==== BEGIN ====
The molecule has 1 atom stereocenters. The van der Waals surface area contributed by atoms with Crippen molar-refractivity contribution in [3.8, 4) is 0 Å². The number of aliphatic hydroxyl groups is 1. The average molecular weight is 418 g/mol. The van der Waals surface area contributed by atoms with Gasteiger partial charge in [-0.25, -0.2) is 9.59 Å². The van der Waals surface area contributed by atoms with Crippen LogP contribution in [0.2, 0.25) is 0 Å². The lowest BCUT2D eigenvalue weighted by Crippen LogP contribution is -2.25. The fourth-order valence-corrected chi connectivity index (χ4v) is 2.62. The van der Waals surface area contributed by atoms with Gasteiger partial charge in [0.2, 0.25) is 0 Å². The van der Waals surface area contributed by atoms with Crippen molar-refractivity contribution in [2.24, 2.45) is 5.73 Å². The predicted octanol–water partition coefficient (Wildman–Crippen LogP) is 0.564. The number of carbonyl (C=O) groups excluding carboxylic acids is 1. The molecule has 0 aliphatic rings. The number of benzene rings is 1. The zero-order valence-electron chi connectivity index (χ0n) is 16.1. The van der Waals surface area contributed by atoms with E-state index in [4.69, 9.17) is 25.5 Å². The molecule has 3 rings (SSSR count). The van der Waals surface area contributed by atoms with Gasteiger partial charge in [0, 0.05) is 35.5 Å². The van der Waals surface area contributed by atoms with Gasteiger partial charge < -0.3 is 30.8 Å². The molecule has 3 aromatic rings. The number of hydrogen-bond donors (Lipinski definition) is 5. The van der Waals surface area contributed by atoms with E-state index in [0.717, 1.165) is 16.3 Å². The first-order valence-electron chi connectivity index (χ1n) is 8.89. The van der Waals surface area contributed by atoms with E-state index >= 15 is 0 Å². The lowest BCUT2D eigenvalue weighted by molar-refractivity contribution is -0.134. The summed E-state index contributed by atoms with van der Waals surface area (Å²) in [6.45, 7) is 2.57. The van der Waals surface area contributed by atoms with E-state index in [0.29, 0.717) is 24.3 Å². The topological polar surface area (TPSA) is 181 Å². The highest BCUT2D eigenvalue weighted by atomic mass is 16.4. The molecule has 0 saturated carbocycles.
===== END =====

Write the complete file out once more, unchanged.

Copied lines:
The molecule has 1 atom stereocenters. The van der Waals surface area contributed by atoms with Crippen molar-refractivity contribution in [3.8, 4) is 0 Å². The number of aliphatic hydroxyl groups is 1. The average molecular weight is 418 g/mol. The van der Waals surface area contributed by atoms with Gasteiger partial charge in [-0.25, -0.2) is 9.59 Å². The van der Waals surface area contributed by atoms with Crippen LogP contribution in [0.2, 0.25) is 0 Å². The lowest BCUT2D eigenvalue weighted by Crippen LogP contribution is -2.25. The fourth-order valence-corrected chi connectivity index (χ4v) is 2.62. The van der Waals surface area contributed by atoms with Gasteiger partial charge in [0.2, 0.25) is 0 Å². The van der Waals surface area contributed by atoms with Crippen molar-refractivity contribution in [2.24, 2.45) is 5.73 Å². The predicted octanol–water partition coefficient (Wildman–Crippen LogP) is 0.564. The number of carbonyl (C=O) groups excluding carboxylic acids is 1. The molecule has 0 aliphatic rings. The number of benzene rings is 1. The zero-order valence-electron chi connectivity index (χ0n) is 16.1. The van der Waals surface area contributed by atoms with E-state index in [4.69, 9.17) is 25.5 Å². The molecule has 3 rings (SSSR count). The van der Waals surface area contributed by atoms with Gasteiger partial charge in [0, 0.05) is 35.5 Å². The van der Waals surface area contributed by atoms with Gasteiger partial charge < -0.3 is 30.8 Å². The molecule has 3 aromatic rings. The number of hydrogen-bond donors (Lipinski definition) is 5. The van der Waals surface area contributed by atoms with E-state index in [0.717, 1.165) is 16.3 Å². The first-order valence-electron chi connectivity index (χ1n) is 8.89. The van der Waals surface area contributed by atoms with E-state index >= 15 is 0 Å². The lowest BCUT2D eigenvalue weighted by molar-refractivity contribution is -0.134. The summed E-state index contributed by atoms with van der Waals surface area (Å²) in [6.45, 7) is 2.57. The van der Waals surface area contributed by atoms with E-state index in [0.29, 0.717) is 24.3 Å². The topological polar surface area (TPSA) is 181 Å². The highest BCUT2D eigenvalue weighted by atomic mass is 16.4. The molecule has 0 saturated carbocycles.